Testing limits is another big one. The only thing you can really do about this is to decide what your limits are and then stand firm. If you don't care about something, don't set up an artificial boundary just to back down later. It's not going to hurt a kid to be able to make the choice about some things in his or her life. But the things that you do care about, just stand firm on them, and be as calm as possible. You may need to redirect your child physically (I had to do this all the time with my older one--I'd have to physically move him from the situation, or put my hands on his and give the toy back, or put my hands on his and brush his teeth for him while he held the toothbrush--and sometimes still do when he gets very tired) or just sit down with your kid and hug her so she calms down, or just let her rage until the fit is over. You may have to physically restrain her from doing something, or take something away from her, or just stand between her and the thing. Whatever is going to work with your daughter to get her not to do what she's not supposed to do (or to do what she's supposed to do).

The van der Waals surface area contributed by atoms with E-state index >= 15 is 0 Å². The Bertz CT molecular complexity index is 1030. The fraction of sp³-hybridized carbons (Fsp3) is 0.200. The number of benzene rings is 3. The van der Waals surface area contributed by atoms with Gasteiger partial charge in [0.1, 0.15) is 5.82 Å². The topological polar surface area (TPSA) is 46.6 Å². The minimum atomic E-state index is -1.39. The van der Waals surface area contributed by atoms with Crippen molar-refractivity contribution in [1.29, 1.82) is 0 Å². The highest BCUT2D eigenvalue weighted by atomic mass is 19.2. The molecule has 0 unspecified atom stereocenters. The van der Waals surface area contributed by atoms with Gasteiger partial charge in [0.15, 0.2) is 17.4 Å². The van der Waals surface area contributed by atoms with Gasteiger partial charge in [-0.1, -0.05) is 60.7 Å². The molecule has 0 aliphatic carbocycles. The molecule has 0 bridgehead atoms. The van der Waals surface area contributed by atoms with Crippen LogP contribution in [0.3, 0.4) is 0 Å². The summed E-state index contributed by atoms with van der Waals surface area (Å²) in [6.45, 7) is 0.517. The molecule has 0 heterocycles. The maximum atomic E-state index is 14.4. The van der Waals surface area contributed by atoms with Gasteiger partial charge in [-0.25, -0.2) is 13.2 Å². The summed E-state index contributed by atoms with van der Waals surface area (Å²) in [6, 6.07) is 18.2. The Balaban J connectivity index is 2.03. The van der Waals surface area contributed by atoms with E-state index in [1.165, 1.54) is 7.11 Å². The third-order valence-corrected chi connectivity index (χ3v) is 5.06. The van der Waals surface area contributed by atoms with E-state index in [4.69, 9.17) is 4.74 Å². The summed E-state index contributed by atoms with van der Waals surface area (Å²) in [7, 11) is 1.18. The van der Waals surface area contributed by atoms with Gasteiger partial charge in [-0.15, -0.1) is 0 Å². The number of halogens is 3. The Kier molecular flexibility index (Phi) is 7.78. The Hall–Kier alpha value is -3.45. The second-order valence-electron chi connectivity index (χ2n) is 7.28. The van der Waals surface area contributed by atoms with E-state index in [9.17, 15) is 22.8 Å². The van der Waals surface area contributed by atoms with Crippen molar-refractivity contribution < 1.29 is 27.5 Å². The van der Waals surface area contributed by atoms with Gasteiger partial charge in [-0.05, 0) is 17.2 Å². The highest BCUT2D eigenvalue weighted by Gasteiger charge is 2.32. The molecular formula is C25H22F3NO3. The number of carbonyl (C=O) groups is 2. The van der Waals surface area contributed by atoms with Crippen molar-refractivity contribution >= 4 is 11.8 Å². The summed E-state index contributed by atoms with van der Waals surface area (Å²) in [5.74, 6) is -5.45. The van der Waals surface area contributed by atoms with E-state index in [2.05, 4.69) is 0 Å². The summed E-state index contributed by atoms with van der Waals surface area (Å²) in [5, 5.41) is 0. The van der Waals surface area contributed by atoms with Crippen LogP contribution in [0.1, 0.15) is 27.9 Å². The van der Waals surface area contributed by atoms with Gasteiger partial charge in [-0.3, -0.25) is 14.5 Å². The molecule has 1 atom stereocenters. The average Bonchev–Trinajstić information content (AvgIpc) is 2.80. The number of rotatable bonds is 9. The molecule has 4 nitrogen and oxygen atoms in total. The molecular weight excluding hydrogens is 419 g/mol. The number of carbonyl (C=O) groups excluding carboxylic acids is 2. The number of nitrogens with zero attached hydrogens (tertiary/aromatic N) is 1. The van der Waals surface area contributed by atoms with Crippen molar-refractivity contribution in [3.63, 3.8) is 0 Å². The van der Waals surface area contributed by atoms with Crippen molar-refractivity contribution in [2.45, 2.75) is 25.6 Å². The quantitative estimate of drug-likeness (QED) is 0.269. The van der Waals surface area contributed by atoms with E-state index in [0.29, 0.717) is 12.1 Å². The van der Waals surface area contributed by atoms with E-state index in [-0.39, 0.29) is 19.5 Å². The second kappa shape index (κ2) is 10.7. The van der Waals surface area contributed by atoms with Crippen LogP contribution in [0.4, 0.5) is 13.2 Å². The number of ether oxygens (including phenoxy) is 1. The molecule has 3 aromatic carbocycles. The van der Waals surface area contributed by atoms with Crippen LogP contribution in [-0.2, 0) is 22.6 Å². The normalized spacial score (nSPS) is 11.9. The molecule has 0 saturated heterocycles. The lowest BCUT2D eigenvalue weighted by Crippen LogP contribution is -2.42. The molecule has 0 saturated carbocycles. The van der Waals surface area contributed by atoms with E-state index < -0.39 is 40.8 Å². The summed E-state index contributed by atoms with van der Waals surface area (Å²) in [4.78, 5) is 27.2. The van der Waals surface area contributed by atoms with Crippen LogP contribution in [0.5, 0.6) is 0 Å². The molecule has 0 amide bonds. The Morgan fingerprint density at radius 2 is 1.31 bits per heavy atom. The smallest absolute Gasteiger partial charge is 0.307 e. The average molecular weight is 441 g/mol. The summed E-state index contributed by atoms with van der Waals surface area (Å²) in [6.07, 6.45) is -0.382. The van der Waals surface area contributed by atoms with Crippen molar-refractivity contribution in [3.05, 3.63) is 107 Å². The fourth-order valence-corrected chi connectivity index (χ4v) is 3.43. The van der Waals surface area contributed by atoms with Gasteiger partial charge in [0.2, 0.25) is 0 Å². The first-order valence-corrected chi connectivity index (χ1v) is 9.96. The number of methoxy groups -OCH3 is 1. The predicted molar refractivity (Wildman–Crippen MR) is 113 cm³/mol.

The most important part of this is to remain unemotional about it. It's not you trying to get her to do something. It's simply time for the thing to be done, and that's that. Just "Nope, we don't run into the street!" and then click her into the stroller. Or "It's 8 o'clock and that means time for bed. Let's count to 20 together and then we'll put on your PJs." Or "Oh. You dumped your juice on the floor. Here's a rag. I'll help you wipe it up." Decisive, swift, calm, and not punitive.